Replacing the Commodore with the Chevrolet Camaro to compete against the Ford Mustang was always part of the plan for Gen3, the coming major rules overhaul aimed at making it easier and cheaper for manufacturers – and teams – to compete with a wider range of two-door body shapes.
Originally, Gen3 was to be an evolution of the current Gen2 rules, which themselves were an extension of the game-changing 2013 Car of the Future regulations.
While Gen2 enabled the return of the Mustang to local top-line touring car racing – and with it, Ford’s limited comeback in terms of factory backing – neither new manufacturers nor different engine configurations were enticed.
For Gen3, Supercars is again open to accepting non-V8s and even looking at hybrid technology, though not immediately.
The other problem with Gen2 is that fitting a low-line two-door body shape onto the Supercars control chassis, designed for four-door sedans, produced the mutated Mustang. Despite every recent race car being cut and shut to fit the late 1990s-based chassis dimensions, Supercars always closely resembled the donor road cars.
The Mustang racer is odd-looking, and Walkinshaw Andretti United – formerly Holden’s factory team – gave up on developing a Supercars Camaro because it would have looked unacceptably awkward.
WAU was hyper-mindful of racing a deformed Camaro because of its HSV affiliate imports and ‘re-manufactures’ Chevy’s Mustang rival.
HSV will almost certainly transform into the GM Specialty Vehicles entity mentioned as the make’s future presence in Australia and, with backing from Detroit, will want to change from Commodore to Camaro in Supercars.
Also to be considered is that, unlike the Mustang, the future of the Camaro as a road car is uncertain beyond 2023/24. A new-generation Mustang, presumably to still be made in right-hand drive, is due in late 2021, in time for its shape to be adapted more proportionately to the Gen3 rules.
Ford Australia and Ford Performance in the US are interested in continuing their involvement in Supercars, but only if there is viable competition – be it red or otherwise.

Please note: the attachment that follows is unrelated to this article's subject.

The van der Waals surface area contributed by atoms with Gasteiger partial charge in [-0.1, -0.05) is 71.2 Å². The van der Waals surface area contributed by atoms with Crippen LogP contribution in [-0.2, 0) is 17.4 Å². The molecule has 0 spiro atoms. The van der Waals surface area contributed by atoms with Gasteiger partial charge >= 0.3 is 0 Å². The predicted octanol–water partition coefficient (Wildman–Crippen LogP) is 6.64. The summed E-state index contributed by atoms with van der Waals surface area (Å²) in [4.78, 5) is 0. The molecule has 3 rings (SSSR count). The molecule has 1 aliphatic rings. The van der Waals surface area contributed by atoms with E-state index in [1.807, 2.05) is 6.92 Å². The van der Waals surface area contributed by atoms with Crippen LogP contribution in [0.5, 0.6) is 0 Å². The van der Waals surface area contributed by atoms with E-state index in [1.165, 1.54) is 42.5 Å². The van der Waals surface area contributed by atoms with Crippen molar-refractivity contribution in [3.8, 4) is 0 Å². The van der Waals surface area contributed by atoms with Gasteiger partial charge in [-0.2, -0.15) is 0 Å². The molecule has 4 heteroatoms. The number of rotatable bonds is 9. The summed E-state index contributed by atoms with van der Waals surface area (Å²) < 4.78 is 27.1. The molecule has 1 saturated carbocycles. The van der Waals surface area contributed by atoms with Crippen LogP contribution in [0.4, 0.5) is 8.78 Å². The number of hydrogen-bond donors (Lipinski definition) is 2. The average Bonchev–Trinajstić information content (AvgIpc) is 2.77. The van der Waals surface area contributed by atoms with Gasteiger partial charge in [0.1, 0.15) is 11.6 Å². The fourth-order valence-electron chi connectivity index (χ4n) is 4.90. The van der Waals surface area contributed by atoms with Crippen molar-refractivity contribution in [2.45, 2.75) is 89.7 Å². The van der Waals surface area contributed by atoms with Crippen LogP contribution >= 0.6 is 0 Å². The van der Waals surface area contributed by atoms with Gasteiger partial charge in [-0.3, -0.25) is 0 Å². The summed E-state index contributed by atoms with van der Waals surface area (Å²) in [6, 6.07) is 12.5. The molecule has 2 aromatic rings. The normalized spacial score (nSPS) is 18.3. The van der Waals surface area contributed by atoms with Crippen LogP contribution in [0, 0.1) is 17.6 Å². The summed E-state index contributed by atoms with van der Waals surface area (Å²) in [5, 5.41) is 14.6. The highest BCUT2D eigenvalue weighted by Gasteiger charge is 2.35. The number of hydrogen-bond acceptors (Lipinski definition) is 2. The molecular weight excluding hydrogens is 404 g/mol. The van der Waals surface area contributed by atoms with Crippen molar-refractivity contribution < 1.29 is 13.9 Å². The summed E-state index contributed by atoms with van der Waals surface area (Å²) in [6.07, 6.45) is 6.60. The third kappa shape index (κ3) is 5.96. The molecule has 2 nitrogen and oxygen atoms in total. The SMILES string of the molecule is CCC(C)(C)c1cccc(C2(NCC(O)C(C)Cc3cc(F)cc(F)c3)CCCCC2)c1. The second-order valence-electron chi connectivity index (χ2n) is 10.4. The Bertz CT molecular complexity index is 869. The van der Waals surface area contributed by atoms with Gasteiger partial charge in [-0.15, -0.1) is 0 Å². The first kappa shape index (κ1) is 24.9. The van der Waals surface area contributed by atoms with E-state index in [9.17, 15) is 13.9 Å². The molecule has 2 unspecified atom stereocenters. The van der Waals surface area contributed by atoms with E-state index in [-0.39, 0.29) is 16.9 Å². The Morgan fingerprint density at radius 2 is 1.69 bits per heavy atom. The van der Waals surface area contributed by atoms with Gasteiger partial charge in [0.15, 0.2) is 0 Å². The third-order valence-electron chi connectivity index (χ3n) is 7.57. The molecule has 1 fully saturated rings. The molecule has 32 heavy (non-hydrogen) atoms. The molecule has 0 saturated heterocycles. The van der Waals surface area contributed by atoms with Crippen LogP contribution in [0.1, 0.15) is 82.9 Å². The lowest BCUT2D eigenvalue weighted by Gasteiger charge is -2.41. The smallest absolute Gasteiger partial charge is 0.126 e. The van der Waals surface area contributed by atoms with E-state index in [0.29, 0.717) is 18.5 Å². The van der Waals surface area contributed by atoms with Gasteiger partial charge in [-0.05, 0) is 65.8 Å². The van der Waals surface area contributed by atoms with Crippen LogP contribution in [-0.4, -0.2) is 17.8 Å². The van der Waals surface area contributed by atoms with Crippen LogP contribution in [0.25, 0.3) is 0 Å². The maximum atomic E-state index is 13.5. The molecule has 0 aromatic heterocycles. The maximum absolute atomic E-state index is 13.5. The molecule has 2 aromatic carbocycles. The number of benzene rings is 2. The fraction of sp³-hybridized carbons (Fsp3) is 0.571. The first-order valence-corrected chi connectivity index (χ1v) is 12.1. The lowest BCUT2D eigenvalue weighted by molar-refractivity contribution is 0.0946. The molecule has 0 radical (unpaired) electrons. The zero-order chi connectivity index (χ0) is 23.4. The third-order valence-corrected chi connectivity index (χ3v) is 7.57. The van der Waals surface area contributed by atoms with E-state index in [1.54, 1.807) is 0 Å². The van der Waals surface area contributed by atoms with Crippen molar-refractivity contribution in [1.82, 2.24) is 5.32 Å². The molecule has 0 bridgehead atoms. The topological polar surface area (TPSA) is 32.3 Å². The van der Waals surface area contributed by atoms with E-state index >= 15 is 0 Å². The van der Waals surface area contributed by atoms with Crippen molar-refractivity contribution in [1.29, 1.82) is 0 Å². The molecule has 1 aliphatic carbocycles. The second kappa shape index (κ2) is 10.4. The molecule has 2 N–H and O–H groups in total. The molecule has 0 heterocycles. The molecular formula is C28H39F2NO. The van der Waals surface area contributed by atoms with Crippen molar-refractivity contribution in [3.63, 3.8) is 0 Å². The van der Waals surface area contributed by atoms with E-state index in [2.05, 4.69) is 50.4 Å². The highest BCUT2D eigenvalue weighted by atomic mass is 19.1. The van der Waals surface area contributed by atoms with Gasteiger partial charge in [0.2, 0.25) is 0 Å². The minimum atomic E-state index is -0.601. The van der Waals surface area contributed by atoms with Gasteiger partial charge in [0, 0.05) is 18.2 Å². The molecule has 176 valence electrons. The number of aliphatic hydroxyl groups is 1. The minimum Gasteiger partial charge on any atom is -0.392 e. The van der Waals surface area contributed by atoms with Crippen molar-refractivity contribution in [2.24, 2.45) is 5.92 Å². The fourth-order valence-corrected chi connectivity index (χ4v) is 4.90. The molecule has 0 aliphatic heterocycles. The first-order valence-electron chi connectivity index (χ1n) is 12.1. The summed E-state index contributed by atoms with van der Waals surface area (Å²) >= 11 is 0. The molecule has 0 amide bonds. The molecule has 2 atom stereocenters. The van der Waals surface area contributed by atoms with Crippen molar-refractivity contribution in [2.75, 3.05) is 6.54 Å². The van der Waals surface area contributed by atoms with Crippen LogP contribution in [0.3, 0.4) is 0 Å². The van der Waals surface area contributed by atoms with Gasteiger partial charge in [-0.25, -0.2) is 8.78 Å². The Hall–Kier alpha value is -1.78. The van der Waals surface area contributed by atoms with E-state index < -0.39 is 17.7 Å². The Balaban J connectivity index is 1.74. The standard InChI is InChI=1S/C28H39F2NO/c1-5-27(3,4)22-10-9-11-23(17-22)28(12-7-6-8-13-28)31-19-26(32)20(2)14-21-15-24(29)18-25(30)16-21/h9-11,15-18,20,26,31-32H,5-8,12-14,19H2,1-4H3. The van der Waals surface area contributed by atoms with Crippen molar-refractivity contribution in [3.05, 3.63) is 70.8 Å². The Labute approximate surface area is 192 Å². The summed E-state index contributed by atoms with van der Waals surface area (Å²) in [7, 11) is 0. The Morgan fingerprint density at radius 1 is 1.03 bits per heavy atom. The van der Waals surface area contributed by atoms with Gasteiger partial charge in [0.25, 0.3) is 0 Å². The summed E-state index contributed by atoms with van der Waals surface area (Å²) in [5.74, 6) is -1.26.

Amid this turmoil and uncertainty, Supercars management has to ensure the sport’s financial future and resolve its ownership. The former is fundamental to both.
What does Holden’s demise mean for Supercars?
Even without GM’s decision to axe the Holden name, it’s unlikely that there would have been Holdens racing in Supercars for long. It always felt like the current factory deal, which is supposed to run through to the end of 2021, would be the last one for Holden in its traditional sense.
Then, best-case scenario, the out-of-production Commodore would be replaced by a racing Camaro or Corvette – backed by GM. None of that necessarily changes.
What the Holden demise has done, however, is make 2022 the hardest of hard deadlines for Supercars. In fact, it may even be a year too late.
Before we get onto the future, let’s take a quick look at the past.
Holden, Australia’s first and only true car maker, is a local icon. For as long as there was a love affair with the midsize sedan, the Commodore was a big player – right alongside the Aussie-built Ford Falcon. Where and when did it all go wrong?
There’s no single factor that led to the downfall of a once-loved manufacturer. Some lay the blame at the feet of changing government subsidy policies that failed to protect the local industry.
The death of manufacturing on Australian soil certainly didn’t help, particularly when the famous Commodore nameplate was slapped on a front-wheel-drive European sedan that didn’t come with a V8 option, alienating even the most rusted-on of buyers.
The pivot to the SUV market, at a price point dominated by Japanese and South Korean makes, was a marketing misstep. Then there’s the simple, inescapable fact that Australia is a relatively small market with an expensive problem – the steering wheel is on the right-hand side of the cabin.